On September 9, President Joe Biden announced that his administration would implement a mandatory COVID-19 vaccinate-or-test policy for all private employers in the U.S. with 100 or more employees. The mandate will be put in place through an emergency temporary standard issued by the federal Occupational Safety and Health Administration for the purpose of protecting worker safety. Although leaders in the private sector have been given few details about what to expect as far as logistics and implementation, the lawsuits challenging the legality of this proposed rule have already begun.
On September 14, Arizona Attorney General Mark Brnovich was the first to file a lawsuit challenging the legality of the Biden administration’s proposed rule. The legal route that Brnovich has taken, however, was not to challenge the what or the how of the rule, but instead the who. Brnovich argued that this proposed rule would favor “aliens that have unlawfully entered the United States over actual U.S. citizens . . . [and shows] contempt for the actual rights of U.S. citizens.” Brnovich chose to utilize the 14th Amendment’s equal protection clause, which generally prohibits different treatment of people in the United States based on immutable characteristics like race, nationality, and sex.
Brnovich further argued that even though “the precise contours of the federal vaccination mandates are not yet clear,” because “unauthorized aliens will not be subject to any vaccination requirements ... while roughly a hundred million U.S. citizens will,” the rule violates the equal protection clause of the United States Constitution.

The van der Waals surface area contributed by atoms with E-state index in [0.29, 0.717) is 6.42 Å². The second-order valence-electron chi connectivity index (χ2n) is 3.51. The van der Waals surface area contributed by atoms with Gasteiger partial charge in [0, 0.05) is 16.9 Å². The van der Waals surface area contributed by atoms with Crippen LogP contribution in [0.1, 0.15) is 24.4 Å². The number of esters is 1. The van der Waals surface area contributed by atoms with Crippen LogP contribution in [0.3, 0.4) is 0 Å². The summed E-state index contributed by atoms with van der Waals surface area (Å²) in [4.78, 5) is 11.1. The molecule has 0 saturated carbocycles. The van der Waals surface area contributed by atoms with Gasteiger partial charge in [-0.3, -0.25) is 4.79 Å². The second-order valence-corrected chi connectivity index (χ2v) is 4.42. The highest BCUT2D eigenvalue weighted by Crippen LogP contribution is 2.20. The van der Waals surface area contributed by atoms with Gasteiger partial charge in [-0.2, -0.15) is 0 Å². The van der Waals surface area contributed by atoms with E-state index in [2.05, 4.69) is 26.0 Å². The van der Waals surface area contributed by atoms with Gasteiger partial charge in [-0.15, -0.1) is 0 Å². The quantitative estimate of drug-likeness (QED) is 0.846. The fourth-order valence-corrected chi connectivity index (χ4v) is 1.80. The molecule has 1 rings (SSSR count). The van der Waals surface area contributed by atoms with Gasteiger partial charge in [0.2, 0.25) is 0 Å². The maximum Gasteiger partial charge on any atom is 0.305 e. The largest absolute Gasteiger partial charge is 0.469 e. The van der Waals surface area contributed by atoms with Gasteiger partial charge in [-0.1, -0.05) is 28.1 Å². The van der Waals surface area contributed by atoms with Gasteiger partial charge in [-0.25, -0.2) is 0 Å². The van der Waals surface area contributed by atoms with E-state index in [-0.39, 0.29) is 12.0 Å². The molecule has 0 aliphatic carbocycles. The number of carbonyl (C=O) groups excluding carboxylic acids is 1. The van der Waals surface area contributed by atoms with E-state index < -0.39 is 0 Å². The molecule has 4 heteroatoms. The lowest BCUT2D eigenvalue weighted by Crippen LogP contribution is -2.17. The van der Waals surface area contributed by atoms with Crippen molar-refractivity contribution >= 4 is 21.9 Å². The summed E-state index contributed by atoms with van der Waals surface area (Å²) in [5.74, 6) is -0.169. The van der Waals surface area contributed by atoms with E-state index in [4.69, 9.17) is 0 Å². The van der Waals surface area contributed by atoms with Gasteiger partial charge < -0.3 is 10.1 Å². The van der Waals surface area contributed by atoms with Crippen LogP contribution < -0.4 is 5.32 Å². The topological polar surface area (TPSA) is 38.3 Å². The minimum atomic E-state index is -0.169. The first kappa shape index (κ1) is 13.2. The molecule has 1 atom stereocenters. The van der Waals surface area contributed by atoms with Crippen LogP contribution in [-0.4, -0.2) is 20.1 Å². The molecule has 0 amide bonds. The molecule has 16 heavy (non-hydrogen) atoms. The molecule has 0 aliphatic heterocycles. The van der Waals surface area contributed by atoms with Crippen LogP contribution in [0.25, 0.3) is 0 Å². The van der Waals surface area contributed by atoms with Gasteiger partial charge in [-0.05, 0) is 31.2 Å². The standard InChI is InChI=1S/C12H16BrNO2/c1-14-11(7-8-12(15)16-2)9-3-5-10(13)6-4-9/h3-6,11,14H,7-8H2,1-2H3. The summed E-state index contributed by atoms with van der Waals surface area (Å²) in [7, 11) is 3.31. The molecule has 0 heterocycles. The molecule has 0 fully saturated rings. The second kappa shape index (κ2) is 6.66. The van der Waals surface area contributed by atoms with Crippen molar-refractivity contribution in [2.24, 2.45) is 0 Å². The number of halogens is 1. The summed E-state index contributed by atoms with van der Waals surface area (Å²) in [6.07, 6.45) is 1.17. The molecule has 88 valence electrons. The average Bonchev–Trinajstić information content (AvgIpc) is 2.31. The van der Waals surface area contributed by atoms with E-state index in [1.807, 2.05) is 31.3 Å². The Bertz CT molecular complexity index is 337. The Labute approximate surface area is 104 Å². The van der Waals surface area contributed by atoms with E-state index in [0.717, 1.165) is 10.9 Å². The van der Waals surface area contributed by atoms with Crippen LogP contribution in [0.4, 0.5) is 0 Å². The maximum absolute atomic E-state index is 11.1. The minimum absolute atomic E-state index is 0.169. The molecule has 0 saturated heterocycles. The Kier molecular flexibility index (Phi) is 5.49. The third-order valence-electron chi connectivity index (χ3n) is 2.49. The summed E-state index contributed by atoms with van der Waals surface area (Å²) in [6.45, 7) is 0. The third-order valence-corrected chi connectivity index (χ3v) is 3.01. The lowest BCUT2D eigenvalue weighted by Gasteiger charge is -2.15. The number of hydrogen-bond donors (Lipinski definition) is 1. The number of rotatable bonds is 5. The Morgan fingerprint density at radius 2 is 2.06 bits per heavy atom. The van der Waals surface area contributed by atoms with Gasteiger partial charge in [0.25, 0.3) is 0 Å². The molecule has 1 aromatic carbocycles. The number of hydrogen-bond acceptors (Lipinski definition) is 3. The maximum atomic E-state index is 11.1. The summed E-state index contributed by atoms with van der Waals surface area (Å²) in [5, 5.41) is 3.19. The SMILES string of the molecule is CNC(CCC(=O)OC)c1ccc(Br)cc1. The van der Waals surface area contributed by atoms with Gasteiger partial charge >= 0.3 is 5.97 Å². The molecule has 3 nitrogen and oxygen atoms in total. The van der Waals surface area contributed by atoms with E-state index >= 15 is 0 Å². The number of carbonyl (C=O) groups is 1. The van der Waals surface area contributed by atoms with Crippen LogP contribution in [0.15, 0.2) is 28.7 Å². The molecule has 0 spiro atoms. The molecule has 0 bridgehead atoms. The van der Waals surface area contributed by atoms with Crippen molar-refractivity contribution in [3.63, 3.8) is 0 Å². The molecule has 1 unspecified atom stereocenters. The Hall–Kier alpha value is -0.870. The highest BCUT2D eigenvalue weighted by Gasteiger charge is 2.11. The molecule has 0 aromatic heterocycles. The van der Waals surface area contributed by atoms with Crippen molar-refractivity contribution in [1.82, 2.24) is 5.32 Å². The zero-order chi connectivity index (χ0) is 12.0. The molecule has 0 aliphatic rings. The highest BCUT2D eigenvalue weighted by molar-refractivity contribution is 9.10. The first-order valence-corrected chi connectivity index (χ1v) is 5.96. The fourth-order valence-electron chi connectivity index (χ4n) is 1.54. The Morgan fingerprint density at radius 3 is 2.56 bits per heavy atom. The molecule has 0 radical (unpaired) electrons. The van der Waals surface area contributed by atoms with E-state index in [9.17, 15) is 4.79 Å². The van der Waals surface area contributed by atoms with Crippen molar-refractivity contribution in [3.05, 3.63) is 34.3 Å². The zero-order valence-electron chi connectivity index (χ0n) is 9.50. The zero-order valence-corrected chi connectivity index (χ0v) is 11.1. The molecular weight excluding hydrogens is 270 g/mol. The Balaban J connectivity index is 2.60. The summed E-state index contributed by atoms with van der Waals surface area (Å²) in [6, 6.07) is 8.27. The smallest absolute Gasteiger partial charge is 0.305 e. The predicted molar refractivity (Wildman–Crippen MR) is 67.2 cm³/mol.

This specific challenge is not likely to be successful for two reasons. First, the lawsuit does not appear to be ripe, a legal concept meaning that courts should not rule on matters until there is an actual legal violation. In this case, the emergency temporary standard has not been written, much less enforced. Second, President Biden’s focus is on employers and not employees (i.e., the rule presumably will require all employees of employers who employ 100 or more employees to submit to weekly testing or receive the vaccine, not just those of a certain race or citizenship).
Regardless, this suit likely serves as an omen for multiple legal challenges that will follow when the standard is issued. These challenges could delay or even prevent adoption of any eventual mandatory COVID-19 requirement. Employers should continue to monitor OSHA’s progress on the standard as well as legal responses as part of their compliance planning.